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Section Boyz's New Mixtape, 'Soundcheck,' Is Pure Raw Energy

Section Boyz, the South London crew, return with their new 19-track mixtape 'Soundcheck.'

UK rap has been knocking on mainstream doors for a few years now. The growing popularity of artists like Skepta and Giggs means that with some doors, if you have a unique voice and a story to tell, you don’t need the key anymore. Section Boyz have that voice.


After winning the 2015 MOBO award for best newcomers and selling out countless shows—including a surprise Drake appearance at one which caused a frenzy both at the event and on social media, the South London crew return with their new 19-track mixtapeSoundcheck.

Inch, Littlez, Sleeks, Knine, Swift and Deepee set the mood with “Step In.” Gritty and raw from the off, you can imagine the mosh pits forming to this track at a Section Boyz performance. You can hear the continual wheel-ups and crowd mayhem when the beat drops, hence the project’s title.

Section Boyz have tapped into youth sub-cultures and created their own lane and cult following independently. With a range of producers including RudeKid and Pinerobeats, Soundcheck is fast and punchy.

The sound is distinctly British as the group rap with supreme confidence, talking street tales from a London perspective with London slang riddled throughout—“how can a gal be peng and try walk past me?” These guys are unapologetically in your face and they’ve demonstrated skill by intertwining six separate voices to display great chemistry with a range of flows on this project.

‘I Like’ is an outstanding song produced by Heavytrackerz. It helps reiterate where Section Boyz are and where they want to be. They make music you might not fully understand unless you’re from the ends. Soundcheck is ends music. Reality rap. Representative of a lost generation and a perfect example that the UK isn’t all about afternoon tea and biscuits—and the world is finally listening.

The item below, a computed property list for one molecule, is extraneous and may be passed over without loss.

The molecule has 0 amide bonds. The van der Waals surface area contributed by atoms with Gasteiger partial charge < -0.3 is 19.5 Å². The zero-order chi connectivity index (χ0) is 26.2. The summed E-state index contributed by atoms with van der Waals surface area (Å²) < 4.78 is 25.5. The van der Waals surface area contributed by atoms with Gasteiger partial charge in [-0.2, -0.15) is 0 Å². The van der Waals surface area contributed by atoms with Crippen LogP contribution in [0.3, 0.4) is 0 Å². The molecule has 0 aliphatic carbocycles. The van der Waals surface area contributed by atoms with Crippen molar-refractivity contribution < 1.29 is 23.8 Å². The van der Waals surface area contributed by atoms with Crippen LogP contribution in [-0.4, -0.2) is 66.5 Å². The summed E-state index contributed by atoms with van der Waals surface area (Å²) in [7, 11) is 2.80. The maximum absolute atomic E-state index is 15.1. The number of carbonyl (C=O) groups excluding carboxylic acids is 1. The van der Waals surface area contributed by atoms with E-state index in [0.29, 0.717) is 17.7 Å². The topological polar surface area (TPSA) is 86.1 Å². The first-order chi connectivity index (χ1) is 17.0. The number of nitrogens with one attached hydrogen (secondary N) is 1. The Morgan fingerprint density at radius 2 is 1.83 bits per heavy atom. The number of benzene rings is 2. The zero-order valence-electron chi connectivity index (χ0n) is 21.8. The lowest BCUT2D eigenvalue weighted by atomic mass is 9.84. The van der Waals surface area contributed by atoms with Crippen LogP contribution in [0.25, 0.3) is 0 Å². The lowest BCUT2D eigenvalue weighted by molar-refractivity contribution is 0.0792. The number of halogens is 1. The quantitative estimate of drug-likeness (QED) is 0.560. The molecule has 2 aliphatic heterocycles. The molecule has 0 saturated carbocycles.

Section Boyz know they don’t need endorsement from the industry elites. After the success of their anthem “Lock Arff” and fast tracking to this mixtape, it’s evident that Section know how to make a banger. “Mee Too” sounds horrific. When I say horrific I’m picturing tragic scenes on a dance floor when Section perform this one. I feel sorry for other acts that might perform on the same bill because they’ll get murdered. This is the second Heavytrackerz beat to cause an impressive stir.

The abundance of raw energy is manifested throughout the Soundcheck journey—“go to the meeting with my hood up”—as is their confidence, which borders on playful arrogance at times. The group went up to collect their MOBO award wearing tracksuits. They’re comfortable in their skin and determined to show the world they can be successful by just being themselves.

Consistency is challenging on a project with this many tracks. Especially with so many group members bringing a range of ideas to the table. Soundcheck struggles with variation during its second half and can sound slightly incoherent. However, “Inna” does its best to keep the listener awake as Section depict a ‘world is yours’ mentality with distinguished flow and delivery over an infectious Young Chencs production.

The most intriguing aspect of Section Boyz' journey is their almost cult status within their community. Too many artists are quick to ignore the level they were raised on and head straight to the top by creating music that doesn’t represent them or their people on that ground level.